North Korea fired two short-range missiles into the sea early on Thursday from its eastern coast, in a sign of its growing impatience with the lack of progress in talks with Washington over its nuclear weapons programme.
The South's Joint Chiefs of Staff said the missiles that were fired from near the eastern coastal town of Wonsan flew about 270 miles before landing in the waters off the country's east coast.
A South Korean defence official told AP that an initial South Korean analysis showed both missiles were fired from mobile launchers and flew at a maximum altitude of 30 miles.
Some analysts speculated that it could be the test of a KN-23, a “quasi ballistic missile.”
A senior US official said the Trump administration was aware of the reports of a short-range projectile launched from North Korea. The official said the administration had no further comment at this time.
South Korean Defence Ministry spokeswoman Choi Hyunsoo urged Pyongyang to stop acts that are "not helpful to efforts to ease military tensions on the Korean Peninsula."
If North Korea fired ballistic missiles, it could have ramifications because UN Security Council resolutions ban the North from engaging in any launch using ballistic technology. Still, the UN Security Council has typically imposed fresh sanctions on North Korea only when it conducted long-range ballistic missile tests.
"If they were ballistic missiles, they violate the UN sanctions, and I find it extremely regrettable," Japan's Defence Minister Takeshi Iwaya told reporters in Tokyo.
The launch was the first weapons test since Donald Trump, the US president, took a historic few steps into North Korea at its heavily armed border with the South in Panmunjom late last month, and indicates that the unprecedented gesture did not win much capital with Pyongyang.
The leaders agreed to resume talks to disarm Kim Jong-un’s nuclear and missiles programme, which Mike Pompeo, the US secretary of state, said would likely begin in mid-July when the two sides had agreed their negotiating teams.
However, tensions escalated again last week when North Korea threatened to call off its suspension of its 20-month nuclear and missile tests, and the talks remain deadlocked.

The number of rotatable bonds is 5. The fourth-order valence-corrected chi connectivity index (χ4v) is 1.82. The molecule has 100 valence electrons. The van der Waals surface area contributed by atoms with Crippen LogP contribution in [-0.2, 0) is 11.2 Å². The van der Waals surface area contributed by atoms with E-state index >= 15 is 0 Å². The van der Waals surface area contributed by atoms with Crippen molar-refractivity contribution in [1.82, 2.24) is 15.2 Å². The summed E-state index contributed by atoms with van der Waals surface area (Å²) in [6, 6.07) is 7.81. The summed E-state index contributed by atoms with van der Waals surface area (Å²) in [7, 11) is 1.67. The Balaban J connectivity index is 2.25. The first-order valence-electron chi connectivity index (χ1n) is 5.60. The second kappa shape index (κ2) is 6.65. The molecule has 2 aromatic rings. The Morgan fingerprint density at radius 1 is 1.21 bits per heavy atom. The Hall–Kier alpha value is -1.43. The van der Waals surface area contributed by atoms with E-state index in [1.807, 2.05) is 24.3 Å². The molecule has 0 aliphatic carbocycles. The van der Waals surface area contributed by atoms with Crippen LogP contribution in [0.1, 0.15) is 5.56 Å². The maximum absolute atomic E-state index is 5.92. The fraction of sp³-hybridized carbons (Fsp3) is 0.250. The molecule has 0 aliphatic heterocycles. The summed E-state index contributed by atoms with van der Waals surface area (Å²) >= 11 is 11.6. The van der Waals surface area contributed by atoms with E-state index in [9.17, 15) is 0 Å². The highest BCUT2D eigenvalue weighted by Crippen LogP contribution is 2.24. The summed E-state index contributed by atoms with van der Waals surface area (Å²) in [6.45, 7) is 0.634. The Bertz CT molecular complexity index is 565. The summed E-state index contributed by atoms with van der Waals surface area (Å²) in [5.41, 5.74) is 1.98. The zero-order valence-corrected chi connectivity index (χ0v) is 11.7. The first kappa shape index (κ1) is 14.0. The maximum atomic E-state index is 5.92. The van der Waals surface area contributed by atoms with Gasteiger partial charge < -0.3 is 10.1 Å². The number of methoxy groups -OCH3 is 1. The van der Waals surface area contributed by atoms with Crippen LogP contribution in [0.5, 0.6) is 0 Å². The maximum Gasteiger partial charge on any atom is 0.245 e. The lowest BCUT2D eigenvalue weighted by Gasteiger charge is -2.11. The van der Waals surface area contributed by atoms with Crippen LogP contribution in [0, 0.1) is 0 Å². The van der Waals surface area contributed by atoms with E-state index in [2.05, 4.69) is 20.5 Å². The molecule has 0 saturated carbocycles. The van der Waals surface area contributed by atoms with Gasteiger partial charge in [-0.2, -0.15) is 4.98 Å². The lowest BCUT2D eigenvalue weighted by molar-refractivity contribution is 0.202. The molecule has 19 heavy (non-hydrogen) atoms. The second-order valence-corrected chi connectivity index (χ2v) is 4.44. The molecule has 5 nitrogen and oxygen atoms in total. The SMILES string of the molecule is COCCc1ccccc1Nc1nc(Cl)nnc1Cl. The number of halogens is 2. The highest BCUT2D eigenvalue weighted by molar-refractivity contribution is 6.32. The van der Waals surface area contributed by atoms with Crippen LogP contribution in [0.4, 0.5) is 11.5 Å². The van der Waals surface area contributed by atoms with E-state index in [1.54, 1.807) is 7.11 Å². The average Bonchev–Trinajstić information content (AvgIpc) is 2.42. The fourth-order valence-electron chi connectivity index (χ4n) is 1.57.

The warning pre-empted a planned joint US-South Korea military exercise in August, which it called “a rehearsal of war, aimed at militarily occupying our Republic by surprise attack.”
A foreign ministry statement said Mr Trump had pledged to suspend the military drills at his first historic summit with Kim Jong-un in Singapore last year, which he reiterated at their short meeting on the border.
It added: “With the US unilaterally reneging on its commitments, we are gradually losing our justifications to follow through on the commitments we made,” stressing the military drill would also affect talks if it went ahead.
North Korea has shown increasing signs of dissatisfaction with the direction of its relations with the US and South Korea since a summit between Kim and President Trump in Hanoi in February ended in failure.
It also tested weapons in May, including both short-range missiles as well as smaller rockets. At the time, Kim oversaw the first flight of a previously untested weapon - a relatively small, fast missile experts believe will be easier to hide, launch and manoeuvre in flight.
On Tuesday, North Korea’s state news agency KCNA reported Kim inspected a large, newly built submarine, accompanied by missile programme leaders. It potentially signalled continued development of a submarine-launched ballistic missile (SLBM) programme.
Vipin Narang, a securities professor at MIT, tweeted that “if it is KN-23, it isn’t long range and ROK (South Korea) can still call it a “quasi ballistic missile”, so Kim can go tit-for-tat with impending exercises while Trump and Moon live in denial.”
He added: “What it does show..is Trump’s trip to Panmunjom may not yet have had its desired effect.”